In a longitudinal study of an information worker comparing novice and expert approaches to work tasks, I found that the expert had quite different goals in information seeking than the novice (Kuhlthau 2004). The novice was looking for the right answer. The expert was seeking to add value to the client's knowledge. Here is how this expert explains the change in his information goal. 'The task has changed from when I first started. It is not to buy or sell but to add value. The best way I can help my more sophisticated client is by adding value to their knowledge base. The young analyst who is not confident in his industry worries about getting the story right. Now my attention is on adding value.' (Kuhlthau 2004: 171). These information goals result in a very different outcome within the same assignment. The concept of information goals and tasks are good examples of concepts that are easily applied to more than one area of library and information science and are emerging as important for developing collaboration across branches of the field.
The third imperative is to develop research projects that incorporate more than one area of the field. Serious problems confronting users in their quest for physical and intellectual access are revealed in user studies. To address and solve many of these problems requires attention across branches of the field. Two areas that can benefit substantially from collaboration are user studies and information retrieval. An important problem emerged in my study of the information search process of lawyers that requires the collaboration of these two areas of the field. These users' experiences and expectations in complex information seeking tasks were not easily accommodated by the information system available to them. The problem for these workers was that the systems available to them did not sufficiently support their process of construction in the information search process (Kuhlthau 2004). This is how they explained the problem.
First, they described how they go about their work to accomplish their more complex tasks of preparing for trial.
I find that while I am looking for my issue I come across something else, apparently haphazardly. But it has happened so many times that it isn't haphazard and I usually end up finding the case that way. I start looking for A, and while looking for A, I find B. Then A isn't the issue I am looking for. Now it's B. I have found something that really starts to formulate the issue I am looking for. It has happened so many times that I am convince that there is something else going on here! At first I don't really see what I am looking for and then the next one after it catches my eye and I keep going. And finally, so far I have never missed, I find the seminal case that turns the key one way or another. I go in not knowing what the case is, but finding it. And once I get there I do the research on it (Kuhlthau 2004: 180).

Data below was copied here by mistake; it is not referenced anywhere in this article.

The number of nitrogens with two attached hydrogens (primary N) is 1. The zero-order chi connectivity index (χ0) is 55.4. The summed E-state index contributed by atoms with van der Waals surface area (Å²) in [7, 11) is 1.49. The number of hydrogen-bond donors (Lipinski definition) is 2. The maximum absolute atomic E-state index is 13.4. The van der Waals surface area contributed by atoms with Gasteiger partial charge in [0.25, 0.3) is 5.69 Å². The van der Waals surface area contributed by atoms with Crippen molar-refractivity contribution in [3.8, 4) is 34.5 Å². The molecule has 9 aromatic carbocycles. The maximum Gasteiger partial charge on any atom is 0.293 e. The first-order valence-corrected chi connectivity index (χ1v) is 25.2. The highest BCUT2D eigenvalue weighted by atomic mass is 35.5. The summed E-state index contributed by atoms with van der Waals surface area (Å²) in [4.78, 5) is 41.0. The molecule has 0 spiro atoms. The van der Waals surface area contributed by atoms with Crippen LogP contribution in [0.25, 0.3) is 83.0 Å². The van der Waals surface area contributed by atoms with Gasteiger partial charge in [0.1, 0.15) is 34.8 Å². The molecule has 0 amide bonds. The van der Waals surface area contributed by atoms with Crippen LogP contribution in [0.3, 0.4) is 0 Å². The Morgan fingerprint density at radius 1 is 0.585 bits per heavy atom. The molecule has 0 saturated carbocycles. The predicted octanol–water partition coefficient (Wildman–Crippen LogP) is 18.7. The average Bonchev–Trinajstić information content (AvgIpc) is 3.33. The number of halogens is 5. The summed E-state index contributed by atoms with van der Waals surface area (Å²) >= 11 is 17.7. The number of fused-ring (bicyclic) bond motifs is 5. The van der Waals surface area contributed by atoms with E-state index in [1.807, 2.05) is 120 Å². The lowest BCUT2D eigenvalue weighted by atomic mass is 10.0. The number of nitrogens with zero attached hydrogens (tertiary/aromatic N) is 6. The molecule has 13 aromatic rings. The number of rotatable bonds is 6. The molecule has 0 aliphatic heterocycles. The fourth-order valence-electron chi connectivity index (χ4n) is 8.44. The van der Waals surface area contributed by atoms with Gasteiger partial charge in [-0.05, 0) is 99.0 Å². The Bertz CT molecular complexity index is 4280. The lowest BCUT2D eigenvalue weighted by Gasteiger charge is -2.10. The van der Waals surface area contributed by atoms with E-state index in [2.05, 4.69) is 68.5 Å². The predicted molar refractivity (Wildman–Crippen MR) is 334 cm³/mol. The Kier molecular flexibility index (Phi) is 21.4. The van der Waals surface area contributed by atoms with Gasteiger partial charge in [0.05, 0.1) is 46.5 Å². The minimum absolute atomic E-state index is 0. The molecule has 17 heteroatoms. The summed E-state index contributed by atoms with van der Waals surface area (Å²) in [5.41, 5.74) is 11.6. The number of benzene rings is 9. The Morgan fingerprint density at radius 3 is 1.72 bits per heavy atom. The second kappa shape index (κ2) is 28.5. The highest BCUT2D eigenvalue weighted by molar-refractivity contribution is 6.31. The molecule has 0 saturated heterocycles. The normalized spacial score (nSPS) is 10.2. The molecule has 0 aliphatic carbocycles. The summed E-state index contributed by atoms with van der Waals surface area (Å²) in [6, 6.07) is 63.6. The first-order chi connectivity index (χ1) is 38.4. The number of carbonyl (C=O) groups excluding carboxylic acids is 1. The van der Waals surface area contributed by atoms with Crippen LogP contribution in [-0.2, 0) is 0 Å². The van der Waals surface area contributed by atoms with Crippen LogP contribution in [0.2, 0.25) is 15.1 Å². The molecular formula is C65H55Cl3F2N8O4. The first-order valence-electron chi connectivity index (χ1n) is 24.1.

Then they stated that they are not confident that the system can support this kind of construction. One lawyer explained that it was difficult to initiate a complex task with the current system.
There is something I would miss if I did it the way the system would have you research, which is to plug in the phrase and have it pop up every case that says 'George'. Well, I can tell you, I have looked for 'George' a lot of times and I have found 'Kevin,' and that's the key. I would never find it using the traditional search program they have now. So when I do research, I don't usually use the system. In light of my experience, I go with the book. I read the case and I see if any cases fall in line that look interesting. And, ultimately, I find what I am looking for. But I do it in such a way that I would never get there using the computer. And that's why, even today, the system doesn't help me to get where I want to go' (Kuhlthau 2004: 181).
From the lawyers' perspective the system did not allow them to keep track of where they were in an extensive search. These systems seemed source oriented not task oriented. As one lawyer pointed out 'There has to be a better way than punching in a keyword and having it spit out every case with that keyword.' Full discussion of this research on the information search process in the workplace is in the second edition of Seeking Meaning (Kuhlthau 2004).
This important problem requires collaboration between user studies and information retrieval researchers and could use some help from information systems people as well. These overlapping areas of information science conduct different streams of research. One stream concentrates on system design and system use mainly at the point of interface. The other stream concentrates on the context and experience of information seeking and use. Both of these approaches address the problem that my lawyers were confronting but neither can solve the problem alone.